Drivers of increasing global crop production: A decomposition analysis
journal contributionposted on 2023-05-20, 23:01 authored by Blomqvist, L, Luke YatesLuke Yates, Barry BrookBarry Brook
Rising crop production over the last half century has had far-reaching consequences for human welfare and the environment. With food demand projected to rise, one of the central challenges in minimizing agriculture's impacts on the climate and biodiversity is to increase crop production with higher yields rather than more cropland. However, quantifying progress is challenging. When analyzed at the most aggregated, global level, yields can be defined as the total crop output per unit area per year, but aggregate yields are driven by multiple factors, only some of which have a clear relationship to improved agricultural production. To date, there is no research that simultaneously determines how much of rising crop production has been met by rising aggregate yields versus cropland expansion, while also quantifying the unique contribution of each yield driver. Using LMDI decomposition analysis, we find that rising aggregate yields contributed far more than cropland expansion (89% compared to 11%). That is, growing global food demand has by and large been met by growing more crops on the same amount of land, rather than expanding cropland. Our second-stage decomposition showed that nearly two-thirds of aggregate yield improvements have come from pure yield, or the output of a given crop per unit of harvested cropland area in a given country per unit area per year. The remainder has come from less-discussed drivers of aggregate yields, including cropping intensity, changes in the geographic distribution of cropland, and crop composition. Further, we use attribution analysis to show the contributions to different decomposition factors from countries grouped by climate, income, and region, as well as from different crops. Such granular yet comprehensive breakdowns of crop production and aggregate yields offer more accurate forecasts and can help focus policies on the most promising levers to meet rising food demand sustainably.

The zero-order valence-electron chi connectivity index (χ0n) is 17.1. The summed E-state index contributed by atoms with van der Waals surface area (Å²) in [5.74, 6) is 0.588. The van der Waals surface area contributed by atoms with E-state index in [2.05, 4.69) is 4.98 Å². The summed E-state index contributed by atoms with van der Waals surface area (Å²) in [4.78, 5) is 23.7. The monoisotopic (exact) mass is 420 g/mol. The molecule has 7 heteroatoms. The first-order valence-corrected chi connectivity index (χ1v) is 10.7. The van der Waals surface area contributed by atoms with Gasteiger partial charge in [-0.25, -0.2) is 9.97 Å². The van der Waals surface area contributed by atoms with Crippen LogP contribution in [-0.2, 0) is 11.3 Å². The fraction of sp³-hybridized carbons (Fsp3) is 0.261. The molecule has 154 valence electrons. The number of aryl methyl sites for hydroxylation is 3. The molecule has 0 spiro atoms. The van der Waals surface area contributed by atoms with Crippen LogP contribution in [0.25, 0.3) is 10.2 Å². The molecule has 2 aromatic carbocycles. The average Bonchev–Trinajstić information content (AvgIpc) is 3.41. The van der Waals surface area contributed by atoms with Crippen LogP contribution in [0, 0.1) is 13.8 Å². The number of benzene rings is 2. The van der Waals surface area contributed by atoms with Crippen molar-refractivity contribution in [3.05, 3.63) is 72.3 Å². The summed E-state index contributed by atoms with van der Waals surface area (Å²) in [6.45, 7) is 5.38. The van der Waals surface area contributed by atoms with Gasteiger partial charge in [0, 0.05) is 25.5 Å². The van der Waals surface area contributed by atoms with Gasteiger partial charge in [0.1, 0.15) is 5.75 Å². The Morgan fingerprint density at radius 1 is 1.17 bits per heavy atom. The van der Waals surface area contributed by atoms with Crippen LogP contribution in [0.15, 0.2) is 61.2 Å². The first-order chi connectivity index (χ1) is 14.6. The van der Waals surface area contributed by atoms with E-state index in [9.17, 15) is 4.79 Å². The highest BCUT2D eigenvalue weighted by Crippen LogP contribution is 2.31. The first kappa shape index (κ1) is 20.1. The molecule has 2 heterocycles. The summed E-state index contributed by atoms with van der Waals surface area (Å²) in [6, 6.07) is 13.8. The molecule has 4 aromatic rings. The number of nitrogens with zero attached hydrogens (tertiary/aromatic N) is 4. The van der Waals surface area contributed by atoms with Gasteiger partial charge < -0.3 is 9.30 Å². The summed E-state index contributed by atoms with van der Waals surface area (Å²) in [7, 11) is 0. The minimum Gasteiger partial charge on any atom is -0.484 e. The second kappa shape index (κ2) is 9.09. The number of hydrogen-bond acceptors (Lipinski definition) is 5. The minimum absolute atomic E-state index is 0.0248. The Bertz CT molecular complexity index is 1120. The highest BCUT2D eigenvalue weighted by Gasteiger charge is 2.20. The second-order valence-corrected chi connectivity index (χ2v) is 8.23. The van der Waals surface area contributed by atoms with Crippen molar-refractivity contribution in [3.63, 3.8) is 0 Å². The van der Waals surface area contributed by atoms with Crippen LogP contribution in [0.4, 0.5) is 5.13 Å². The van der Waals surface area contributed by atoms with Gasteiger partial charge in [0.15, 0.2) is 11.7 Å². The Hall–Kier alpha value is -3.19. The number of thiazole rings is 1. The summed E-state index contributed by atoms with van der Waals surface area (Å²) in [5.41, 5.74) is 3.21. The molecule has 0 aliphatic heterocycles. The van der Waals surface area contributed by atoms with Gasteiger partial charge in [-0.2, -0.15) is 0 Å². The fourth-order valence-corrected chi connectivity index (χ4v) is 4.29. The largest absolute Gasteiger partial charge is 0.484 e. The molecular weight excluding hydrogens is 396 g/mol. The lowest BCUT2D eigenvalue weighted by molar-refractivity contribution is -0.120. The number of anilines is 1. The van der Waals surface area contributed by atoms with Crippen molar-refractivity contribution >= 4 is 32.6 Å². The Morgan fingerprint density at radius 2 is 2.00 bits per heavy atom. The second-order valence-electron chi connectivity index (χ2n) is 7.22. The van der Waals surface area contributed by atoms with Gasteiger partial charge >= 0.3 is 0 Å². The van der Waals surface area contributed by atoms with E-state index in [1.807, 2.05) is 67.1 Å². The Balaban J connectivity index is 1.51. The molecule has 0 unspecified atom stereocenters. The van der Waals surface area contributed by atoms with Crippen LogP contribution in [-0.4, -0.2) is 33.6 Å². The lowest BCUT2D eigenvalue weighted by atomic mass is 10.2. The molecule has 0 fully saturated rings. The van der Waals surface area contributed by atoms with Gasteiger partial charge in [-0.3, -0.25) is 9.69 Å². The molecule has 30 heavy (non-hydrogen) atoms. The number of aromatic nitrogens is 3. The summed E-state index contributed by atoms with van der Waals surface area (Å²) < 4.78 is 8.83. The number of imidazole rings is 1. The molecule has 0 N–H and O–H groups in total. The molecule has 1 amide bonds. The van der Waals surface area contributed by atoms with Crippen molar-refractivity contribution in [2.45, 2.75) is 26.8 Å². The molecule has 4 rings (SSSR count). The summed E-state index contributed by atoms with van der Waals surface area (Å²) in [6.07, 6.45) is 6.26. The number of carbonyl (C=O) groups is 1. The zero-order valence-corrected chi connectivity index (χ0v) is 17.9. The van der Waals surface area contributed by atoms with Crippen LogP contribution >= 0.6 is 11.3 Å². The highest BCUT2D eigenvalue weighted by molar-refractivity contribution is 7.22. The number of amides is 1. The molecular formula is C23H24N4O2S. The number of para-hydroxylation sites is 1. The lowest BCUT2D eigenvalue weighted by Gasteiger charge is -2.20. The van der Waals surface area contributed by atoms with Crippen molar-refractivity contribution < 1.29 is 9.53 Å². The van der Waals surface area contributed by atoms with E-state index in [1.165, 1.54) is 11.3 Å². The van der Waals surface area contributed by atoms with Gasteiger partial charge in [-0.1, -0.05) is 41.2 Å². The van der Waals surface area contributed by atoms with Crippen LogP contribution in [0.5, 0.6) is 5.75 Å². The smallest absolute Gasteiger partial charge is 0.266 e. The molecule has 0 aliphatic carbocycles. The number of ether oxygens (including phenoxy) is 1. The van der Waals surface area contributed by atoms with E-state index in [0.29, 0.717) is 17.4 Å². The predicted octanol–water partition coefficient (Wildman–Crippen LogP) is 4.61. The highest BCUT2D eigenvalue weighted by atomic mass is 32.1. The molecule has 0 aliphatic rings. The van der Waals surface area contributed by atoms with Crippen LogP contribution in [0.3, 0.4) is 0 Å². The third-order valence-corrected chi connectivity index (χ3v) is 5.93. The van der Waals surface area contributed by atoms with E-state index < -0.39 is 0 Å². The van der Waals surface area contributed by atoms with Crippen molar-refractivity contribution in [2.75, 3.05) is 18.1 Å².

Australian Research Council
Publication titleEnvironmental Research Letters
Department/SchoolSchool of Natural Sciences
Place of publicationUnited Kingdom
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